I am speaking, of course, about what has colloquially been described as the tactic "Scry and Fry." For those who may be reading these missives later and are not familiar with the terms, let me explain. The first step is to use divination magic to thoroughly "scry" upon the enemy. There are limitations to this, of course, and defenses against it exist. However, very few can afford the requisite levels of paranoia needed to be entirely protected at all times. Thus, the intent is to find a moment of weakness, scry upon the target, ensure that the moment is right, and then you "fry" them.

    Yes, I too find it odd that the phrase seems to have been coined entirely due to it rhyming. I suspect some enterprising bard or other charlatan heard of the idea and thought themselves clever. [Grumble]Immature and lazy spontaneous casters with their "innate" magic...[/Grumble] Even I, with my inherited predilection towards undead (which is another subject for another day), have committed myself to extensive study and effort to master the arcane. They should show some respect. But I digress...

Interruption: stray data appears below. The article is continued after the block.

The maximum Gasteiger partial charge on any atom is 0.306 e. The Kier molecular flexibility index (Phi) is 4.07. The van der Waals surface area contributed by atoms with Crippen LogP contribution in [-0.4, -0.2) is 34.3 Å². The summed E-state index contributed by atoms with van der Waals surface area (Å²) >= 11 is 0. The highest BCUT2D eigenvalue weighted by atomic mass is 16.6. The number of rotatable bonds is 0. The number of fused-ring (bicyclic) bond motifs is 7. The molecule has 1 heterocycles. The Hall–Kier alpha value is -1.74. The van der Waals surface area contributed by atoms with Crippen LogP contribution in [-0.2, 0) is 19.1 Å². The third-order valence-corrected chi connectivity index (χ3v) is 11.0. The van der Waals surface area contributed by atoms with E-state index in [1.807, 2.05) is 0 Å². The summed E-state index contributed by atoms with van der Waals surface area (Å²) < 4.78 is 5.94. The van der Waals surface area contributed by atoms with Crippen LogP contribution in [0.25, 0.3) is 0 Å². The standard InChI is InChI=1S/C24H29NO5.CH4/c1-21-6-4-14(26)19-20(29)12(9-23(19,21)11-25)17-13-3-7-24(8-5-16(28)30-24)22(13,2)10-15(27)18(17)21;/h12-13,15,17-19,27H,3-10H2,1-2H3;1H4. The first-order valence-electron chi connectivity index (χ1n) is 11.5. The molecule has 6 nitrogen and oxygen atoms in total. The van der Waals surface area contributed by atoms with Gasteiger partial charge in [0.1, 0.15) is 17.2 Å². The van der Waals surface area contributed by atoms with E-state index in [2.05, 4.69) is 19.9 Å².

During the "fry" portion of this tactic the party, led by the arcane specialist, violently and with overwhelming force attempts to kill the enemy. This can be done in a variety of methods, of course, as death-dealing is itself so varied in manners as to be worthy of entire lifetimes of study. Some of the more popular options include:

    • Teleporting the party into an advantageous position from which they can deal damage via physical attack. Brutal and uncouth, I know, but it is often effective.